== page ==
Shahid announced Mehta as a filmmaker who has certainly evolved quite dramatically over the years. His early career as a director is best forgotten, producing some unforgettable run of the mill films. Perhaps it was the incendiary subject matter of Shahid that pushed Mehta further than ever before. City Lights, his follow up to Shahid, is a remake of Metro Manila, which is a relatively recent film that garnered critical acclaim. I haven’t seen Metro Manila so can’t really comment on the remake angle. However, and thankfully, City Lights is an official remake of Metro Manila, with the producers having paid for the rights. The plot of City Lights, a struggling family from Rajasthan migrate temporarily to Mumbai so they can prosper, is cliché ridden as they come and makes the producers appear frightfully short-sighted in their desire to imitate a narrative trajectory that is overly formulaic. Whereas in Shahid the directorial style favours a more static, character centred approach that refuses to sentimentalise the human drama, City Lights sees Mehta tip back into a familiar over stylised aesthetic that relies on the most basic contrivances of melodrama. I would preferred to have seen the narrative especially in the city unfold through a female perspective but Mehta fails to capitalise on many narrative situations which could have potentially offered a far greater ideological dialogue on the relationship between migrant workers and the city of Mumbai. What we are left with is a return to the village, reiterating the reactionary politics of 1940s and 1950s like Do Bigha Zamin that warn against the dehumanising nature of the urbanisation. Unfortunately, City Lights becomes just another tale about the city without saying anything particularly insightful about the urban experience. I wanted the pain and distress suffered by the family of three to have been visualised and relayed with so much more force and conviction. Instead, displacement, unemployment and poverty is masked by the visual gloss of the eye catching and at times distracting cinematography. Had Mehta utilised a more neo realist approach then I could have seen City Lights succeeding more often than it does. Perhaps the saving grace are the terrific performances especially Rajkummar Rao and the scene stealing and underused Manav Kaul.
Prior to the first of many 1970s collaborations with under stated comic actor Amol Palekar, Basu Chatterjee’s directorial debut in 1969 Sara Akash was positioned along side Bhuvan Shome (Mrinal Sen) and Uski Roti (Mani Kaul) as part of the New Indian Cinema movement. However, the unexpected commercial success of Chatterjee’s 1974 female melodrama Rajanigandha helped to open up a new space which would subsequently be referred to as middle cinema. It is significant that Willemen and Rajadhyaksha label it distinctly as a low budget art house film yet the presence of Amol Palekar and Basu Chatterjee both attract a contradictory categorisation. Similarly like Ankur, released a year before in 1973 and also made on a low budget, continues to be argued over in terms of its status – is it an art film or an example of middle cinema? Born in Rajasthan, Basu Chatterjee like Shyam Benegal and many other film makers of his generation came to film making through the non educational route. Chatterjee’s early career was as a cartoonist for a tabloid newspaper but like his contemporaries he was a reverent cine-phile, helping to establish the Film Forum Society in 1959. Prior to his directorial debut, Chatterjee assisted Basu Bhattacharya on the box office failure that was Teesri Kasam (1966). Directors Chatterjee, Bhattacharya and Mukherjee in the 1970s would come to be regarded as a potent triptych, defining the identity of the Indian middle class. Admittedly, the only reason mainstream Hindi cinema, namely the Bombay film industry, was attracted to the triptych lay in the profit motive of low budget films at the box office.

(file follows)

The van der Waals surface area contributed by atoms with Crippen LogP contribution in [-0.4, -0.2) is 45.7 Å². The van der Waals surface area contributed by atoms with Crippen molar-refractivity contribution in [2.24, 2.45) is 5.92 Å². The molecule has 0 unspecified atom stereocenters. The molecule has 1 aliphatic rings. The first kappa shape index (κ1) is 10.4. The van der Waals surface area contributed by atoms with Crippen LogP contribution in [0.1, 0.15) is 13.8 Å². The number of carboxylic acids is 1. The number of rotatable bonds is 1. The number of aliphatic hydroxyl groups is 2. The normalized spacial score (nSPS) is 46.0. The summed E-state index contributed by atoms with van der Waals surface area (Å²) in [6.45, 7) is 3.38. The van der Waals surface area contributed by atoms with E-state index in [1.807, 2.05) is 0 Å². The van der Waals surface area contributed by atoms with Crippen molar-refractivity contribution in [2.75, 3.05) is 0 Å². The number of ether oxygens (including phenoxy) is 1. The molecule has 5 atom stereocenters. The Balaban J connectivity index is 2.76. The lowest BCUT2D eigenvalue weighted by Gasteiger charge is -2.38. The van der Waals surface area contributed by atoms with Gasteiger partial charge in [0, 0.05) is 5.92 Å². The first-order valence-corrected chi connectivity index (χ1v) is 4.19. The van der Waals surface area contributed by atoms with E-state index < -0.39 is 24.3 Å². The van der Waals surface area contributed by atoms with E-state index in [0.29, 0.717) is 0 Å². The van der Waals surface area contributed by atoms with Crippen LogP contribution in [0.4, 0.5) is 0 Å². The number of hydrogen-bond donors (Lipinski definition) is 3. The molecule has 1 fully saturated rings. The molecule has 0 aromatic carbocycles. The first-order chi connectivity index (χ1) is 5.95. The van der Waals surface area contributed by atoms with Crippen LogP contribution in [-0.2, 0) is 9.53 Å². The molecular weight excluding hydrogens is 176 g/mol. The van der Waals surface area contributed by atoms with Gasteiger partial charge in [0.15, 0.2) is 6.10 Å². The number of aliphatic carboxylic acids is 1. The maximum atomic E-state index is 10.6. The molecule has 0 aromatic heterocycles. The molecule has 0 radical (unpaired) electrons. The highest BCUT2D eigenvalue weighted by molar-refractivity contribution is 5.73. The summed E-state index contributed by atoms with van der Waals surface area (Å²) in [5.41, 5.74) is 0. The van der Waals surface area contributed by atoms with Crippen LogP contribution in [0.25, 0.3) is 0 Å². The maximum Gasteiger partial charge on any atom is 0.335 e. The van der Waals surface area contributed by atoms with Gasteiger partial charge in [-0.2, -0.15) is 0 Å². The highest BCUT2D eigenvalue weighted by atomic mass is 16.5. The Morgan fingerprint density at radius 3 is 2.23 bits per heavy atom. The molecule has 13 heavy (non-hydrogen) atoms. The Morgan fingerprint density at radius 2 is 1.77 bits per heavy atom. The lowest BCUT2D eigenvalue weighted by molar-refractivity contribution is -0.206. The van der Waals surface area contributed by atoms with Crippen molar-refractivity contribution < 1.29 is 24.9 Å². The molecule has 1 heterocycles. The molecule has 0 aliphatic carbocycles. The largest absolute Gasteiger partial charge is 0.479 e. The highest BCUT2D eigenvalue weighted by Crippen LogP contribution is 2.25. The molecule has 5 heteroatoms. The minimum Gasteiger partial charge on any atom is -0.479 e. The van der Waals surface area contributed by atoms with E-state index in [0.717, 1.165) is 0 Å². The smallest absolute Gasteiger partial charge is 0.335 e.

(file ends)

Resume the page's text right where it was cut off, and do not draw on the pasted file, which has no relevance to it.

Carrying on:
Based on a short story Yahi Sach Hai by Indian writer Manu Bhandari, the title of the film Rajanigandha takes its name from the tuberose flower/plant used in perfumes. The love triangle is one of the most common narrative situations featured in Hindi melodramas and whilst it is difficult to label Rajanigandha as strictly melodrama the emphasis on feminine anxieties is concretely dealt with in the figure of the ideologically conflicted Deepa Kapoor (Vidya Sinha) torn between her affections for the two men in her life. Whilst Palekar’s sympathetic and laid back Sanjay offers security and a sense of compassion, Deepa’s former lover Navin (Dinesh Thakur) whom she spurned for political reasons resurfaces, reigniting a longing which she thought she had long overcome. It is hard to imagine that so many romantic Hindi films still use this formulaic narrative set up but of course the disparity in terms of formalism between the triptych of middle cinema and the many contemporary imitators is vast. The complexity of emotional states Deepa passes through gets to the heart of an important ideological truth – the politics of dissent are easy to ignore when dealing with the politics of love. The two seem to be incompatible in contemporary melodramas yet it is their co existence in Rajanigandha is what gives Deepa’s struggle to decide whom she loves the most an altogether more truthful periphery.